Anri Sala, Med förbundna ögon, 2002 Courtesy the artist and Hauser & Wirth Zürich London, Galerie Chantal Crousel, Paris, Johnen/Schöttle, Berlin, Cologne, Munich

Anri Sala

In one of his first videos, Intervista, Finding the Words (1998), which featured in the exhibition After the Wall at Moderna Museet in 1999, Anri Sala finds an old film in a box. It is an interview with his mother as a young woman, when she was active in the communist youth movement.

The sound is missing and to reconstruct the contents Anri Sala uses a deaf interpreter who can lip read. When his mother is confronted with what she once said she can hardly believe that those are really her words. The film oscillates between documentary and reconstruction or fiction. Since the viewer can see quite easily that some of the scenes are constructed or prepared – for instance, when the artist finds the box with the film – an uncertainty arises concerning the authenticity of the more realistic scenes.

The film Dammi i Colori (2003) also has a documentary style, skimming the surface of the political situation in Albania, while the questions it poses about, for instance, utopias are just as relevant beyond Albania. In the film, Edi Rama, an artist who has been appointed mayor of the capital Tirana, describes his idea of painting the house fronts in the city in bright colours, a project that has been partially implemented. The strong colours made a visible difference in the city, while promising that other changes were possible and would come in the future. In an interview, Anri Sala has described how words such as “absurd” and “surrealist” have come into use among the middle classes in many former east bloc countries to describe reality, while the same words in the west are used to denote other, more exotic or absent realities.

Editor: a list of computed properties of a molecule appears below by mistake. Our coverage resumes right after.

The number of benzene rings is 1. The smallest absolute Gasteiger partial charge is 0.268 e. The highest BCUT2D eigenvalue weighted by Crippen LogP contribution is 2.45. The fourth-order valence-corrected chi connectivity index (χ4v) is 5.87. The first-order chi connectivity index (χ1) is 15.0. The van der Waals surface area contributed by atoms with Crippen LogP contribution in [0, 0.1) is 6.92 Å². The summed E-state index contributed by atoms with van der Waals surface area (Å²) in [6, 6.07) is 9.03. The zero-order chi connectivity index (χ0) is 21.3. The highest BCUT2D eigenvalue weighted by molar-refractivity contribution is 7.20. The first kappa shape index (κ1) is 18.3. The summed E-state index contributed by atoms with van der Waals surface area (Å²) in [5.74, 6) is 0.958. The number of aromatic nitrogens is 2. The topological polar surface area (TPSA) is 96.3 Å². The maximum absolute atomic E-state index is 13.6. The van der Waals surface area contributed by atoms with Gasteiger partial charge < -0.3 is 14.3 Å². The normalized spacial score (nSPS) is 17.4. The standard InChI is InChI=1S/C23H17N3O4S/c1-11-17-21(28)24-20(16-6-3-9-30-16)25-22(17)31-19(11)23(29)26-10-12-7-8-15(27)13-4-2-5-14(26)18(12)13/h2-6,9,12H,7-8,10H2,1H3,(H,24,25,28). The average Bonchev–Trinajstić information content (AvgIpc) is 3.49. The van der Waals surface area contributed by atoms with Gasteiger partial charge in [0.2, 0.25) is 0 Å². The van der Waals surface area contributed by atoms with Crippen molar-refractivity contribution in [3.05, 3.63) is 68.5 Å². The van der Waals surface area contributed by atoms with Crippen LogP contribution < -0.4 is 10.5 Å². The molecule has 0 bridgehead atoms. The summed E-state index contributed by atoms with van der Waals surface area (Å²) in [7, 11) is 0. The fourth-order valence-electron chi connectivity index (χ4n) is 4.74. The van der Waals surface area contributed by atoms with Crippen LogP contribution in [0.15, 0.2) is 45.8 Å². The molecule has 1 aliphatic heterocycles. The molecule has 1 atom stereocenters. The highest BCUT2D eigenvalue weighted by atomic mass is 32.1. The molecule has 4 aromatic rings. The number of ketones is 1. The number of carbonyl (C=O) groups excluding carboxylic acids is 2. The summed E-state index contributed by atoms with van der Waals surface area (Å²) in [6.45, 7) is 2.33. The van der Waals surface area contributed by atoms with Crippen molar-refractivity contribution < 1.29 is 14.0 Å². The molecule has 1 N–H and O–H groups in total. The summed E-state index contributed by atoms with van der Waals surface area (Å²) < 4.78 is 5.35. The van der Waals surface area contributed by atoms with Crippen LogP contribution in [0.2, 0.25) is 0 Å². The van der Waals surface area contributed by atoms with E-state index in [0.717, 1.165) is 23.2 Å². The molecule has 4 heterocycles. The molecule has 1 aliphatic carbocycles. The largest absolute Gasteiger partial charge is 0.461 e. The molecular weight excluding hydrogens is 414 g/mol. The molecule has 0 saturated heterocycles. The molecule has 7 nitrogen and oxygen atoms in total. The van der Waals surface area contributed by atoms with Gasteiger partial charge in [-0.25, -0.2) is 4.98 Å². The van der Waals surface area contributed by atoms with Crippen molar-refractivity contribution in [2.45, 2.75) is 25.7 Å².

More recent films by Anri Sala have a more minimalist, less narrative, structure; sometimes they only feature a straight-forward scene shot with a static camera. As in Uomodoumo (2000), where the camera films a solitary man in a church. The man is seated in a pew and appears to be about to fall asleep. His head is nodding and he jolts it upright now and then. The quality of the film, the light and the distance to the man make it hard to say whether this is a homeless person seeking a moment’s rest in the church, or whether his overcoat is actually elegant and we are watching a person in an entirely different social position. As in Intervista the information provided to the viewer is insufficient to interpret the images. Jacques Rancière identifies this lack of information or interpretative difficulty as a persistent theme in Sala’s oeuvre.

The title of Anri Sala’s solo exhibition at Musée d’Art Moderne de la Ville de Paris, Entre chien et loup (Between Dog and Wolf), alludes to the half-light of dawn and dusk, when it is hard to tell the difference between a dog and a wolf – the “wolf hour”. Anri Sala’s films are often set in this half-darkness, but the uncertainty about what we are actually seeing is also metaphorical and does not relate only to the lighting. It forces us to sharpen our perception and thus forms a starting point for a really good work of art.

Animals feature in many of Sala’s films. They are also in the dark, in the sense that they have a highly limited understanding of their own predicament and the world created by man. In the video Ghostgames (2002) we see two people engaged in a game on what could be assumed to be a beach in the dark. The point of the game is to use torch light beams to lure crabs into crawling between the legs of one’s opponent – thereby scoring a goal.

In Time after Time (2003) a scrawny horse standing by the roadside becomes visible in the light beams from passing cars – every time a car passes the horse lifts its hind leg, but it remains in the same place. The camera focus shifts between the horse and the background, apartment blocks with a few lights burning in the windows. It is easy to imagine that the horse is frightened or paralysed by the proximity of the cars and their headlights, or perhaps it is just sleeping. Again, it is hard to know based on what we see in the film. When the crabs react to the light they seem stressed out, like the victims of a cruel game. In both films the light is artificial, created by machines and by man’s desire for civilisation and enlightenment – while the animals, which are one with nature, react with fear and incomprehension. But we cannot be sure they experience it in that way. Perhaps this is merely the viewer’s projections, one possible interpretation among many.

Magnus af Petersens

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